If you do have extras, it's important to understand what you can claim for (and what the yearly limits for each service are) so you can assess if you'll really use it and whether it offers value for money.

How much could you be missing out on?

Remember, you've already shelled out around $865 for your extras cover so if you're not paid back benefits that are equal to that or more, you may be better off dropping the cover completely. 

Here are some typical annual limits for various services, showing how much you can claim in a year. There is a wide range of cover and premiums out there, so it pays to compare health insurance from various providers to find the best one for you. 

What you may get back per service

How much you get back for each treatment depends on your policy, but here are some median figures:

  • General dental: $35 examination
  • Optical: $225 for single-vision spectacles
  • Physiotherapy: $40
  • Chiropractic: $40
  • Massage: $33.

Note: These are the median benefits per person (single policy in Victoria, November 2023) for the first service in a year – usually the benefits are smaller for subsequent services. Only policies with cash benefits for services were used for this calculation. A number of policies pay a percentage of your cost, usually between 50% and 100%.

Time to start a long-term treatment plan?

If it would help you to receive longer-term treatment for something, and you have extras cover you haven't used, now could be a good time to start.

For example, if you've put off going to the physiotherapist to get treatment for back pain, you could start now and continue in the new year with your renewed cover, and have a longer period of uninterrupted treatment that you can claim on.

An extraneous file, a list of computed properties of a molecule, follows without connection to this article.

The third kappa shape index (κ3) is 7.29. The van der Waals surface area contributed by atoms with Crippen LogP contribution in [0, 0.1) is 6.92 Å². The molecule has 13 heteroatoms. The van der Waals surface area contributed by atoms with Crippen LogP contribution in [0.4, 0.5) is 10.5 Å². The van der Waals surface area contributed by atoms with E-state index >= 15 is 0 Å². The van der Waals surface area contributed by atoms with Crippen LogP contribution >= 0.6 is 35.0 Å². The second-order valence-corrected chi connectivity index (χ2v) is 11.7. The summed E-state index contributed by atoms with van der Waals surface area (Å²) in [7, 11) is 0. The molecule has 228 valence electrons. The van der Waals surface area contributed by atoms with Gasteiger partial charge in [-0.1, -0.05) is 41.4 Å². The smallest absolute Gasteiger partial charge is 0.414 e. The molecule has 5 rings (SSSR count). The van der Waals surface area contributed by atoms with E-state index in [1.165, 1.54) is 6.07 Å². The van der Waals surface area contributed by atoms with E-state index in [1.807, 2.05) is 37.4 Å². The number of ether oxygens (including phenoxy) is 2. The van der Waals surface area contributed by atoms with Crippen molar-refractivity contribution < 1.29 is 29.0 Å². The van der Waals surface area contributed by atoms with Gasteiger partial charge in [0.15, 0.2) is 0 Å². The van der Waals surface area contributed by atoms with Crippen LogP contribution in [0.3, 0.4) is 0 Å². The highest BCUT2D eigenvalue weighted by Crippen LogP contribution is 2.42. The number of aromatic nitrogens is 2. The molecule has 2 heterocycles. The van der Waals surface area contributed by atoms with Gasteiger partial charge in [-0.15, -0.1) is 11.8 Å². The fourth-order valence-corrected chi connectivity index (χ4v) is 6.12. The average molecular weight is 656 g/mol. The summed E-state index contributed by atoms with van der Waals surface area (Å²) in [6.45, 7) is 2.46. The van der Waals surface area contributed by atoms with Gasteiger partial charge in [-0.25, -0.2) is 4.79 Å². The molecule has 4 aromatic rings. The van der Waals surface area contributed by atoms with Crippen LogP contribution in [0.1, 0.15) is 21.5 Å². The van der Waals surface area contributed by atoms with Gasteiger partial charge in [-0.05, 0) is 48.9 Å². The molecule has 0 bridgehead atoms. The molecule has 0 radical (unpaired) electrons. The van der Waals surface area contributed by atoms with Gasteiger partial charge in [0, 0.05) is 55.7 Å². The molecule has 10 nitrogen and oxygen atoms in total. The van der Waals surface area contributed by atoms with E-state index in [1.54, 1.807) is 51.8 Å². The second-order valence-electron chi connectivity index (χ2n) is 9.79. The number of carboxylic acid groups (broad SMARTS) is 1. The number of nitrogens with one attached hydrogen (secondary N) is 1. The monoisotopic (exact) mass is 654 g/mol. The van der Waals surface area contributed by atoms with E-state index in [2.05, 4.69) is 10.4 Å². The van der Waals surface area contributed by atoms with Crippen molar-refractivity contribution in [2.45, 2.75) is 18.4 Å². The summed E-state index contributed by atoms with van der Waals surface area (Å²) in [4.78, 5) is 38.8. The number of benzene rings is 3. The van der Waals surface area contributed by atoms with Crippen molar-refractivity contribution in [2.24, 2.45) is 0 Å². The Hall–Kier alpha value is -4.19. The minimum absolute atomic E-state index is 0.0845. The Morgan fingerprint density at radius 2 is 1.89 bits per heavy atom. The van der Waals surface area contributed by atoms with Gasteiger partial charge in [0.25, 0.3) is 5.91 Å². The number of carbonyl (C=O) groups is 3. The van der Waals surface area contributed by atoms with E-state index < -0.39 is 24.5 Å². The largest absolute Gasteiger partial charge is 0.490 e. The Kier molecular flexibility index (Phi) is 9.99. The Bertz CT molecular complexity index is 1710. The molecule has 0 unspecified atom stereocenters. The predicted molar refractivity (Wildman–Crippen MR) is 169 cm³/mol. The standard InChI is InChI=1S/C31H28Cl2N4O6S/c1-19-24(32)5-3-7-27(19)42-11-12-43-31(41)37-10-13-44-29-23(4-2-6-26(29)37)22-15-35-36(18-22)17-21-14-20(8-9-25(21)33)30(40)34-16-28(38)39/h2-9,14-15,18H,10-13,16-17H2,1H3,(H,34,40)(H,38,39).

Important: Extras health insurance usually pays only a portion of your costs, so we're not recommending you go out and get treatment for things you don't need, because it will still cost you. 

How to get expensive glasses, free

Normally, you'll get about $250 a year for prescription glasses or contact lenses, with benefit limits usually ranging from $100 up to $700 on some premium policies. 

Often, that fully covers the cost of single-vision specs. But if you need multifocals (which correct both near and far vision), you can be out of pocket by hundreds of dollars.

To double your benefit and reduce your out-of-pocket costs, check whether your health fund will let you claim lenses in the current year and frames in the new year.

Need to know

  • Extras cover is an optional addition to hospital cover. It pays benefits for things such as glasses and dental, chiropractic, physiotherapy and mental health services
  • Most extras benefits reset on 1 January, which means you have until 31 December to get your money's worth on your cover
  • The average extras cover for a single person in Victoria costs about $865 a year (without the health insurance rebate) and other states are similar. But there's a wide range of cover and it pays to shop around to ensure you're getting the best value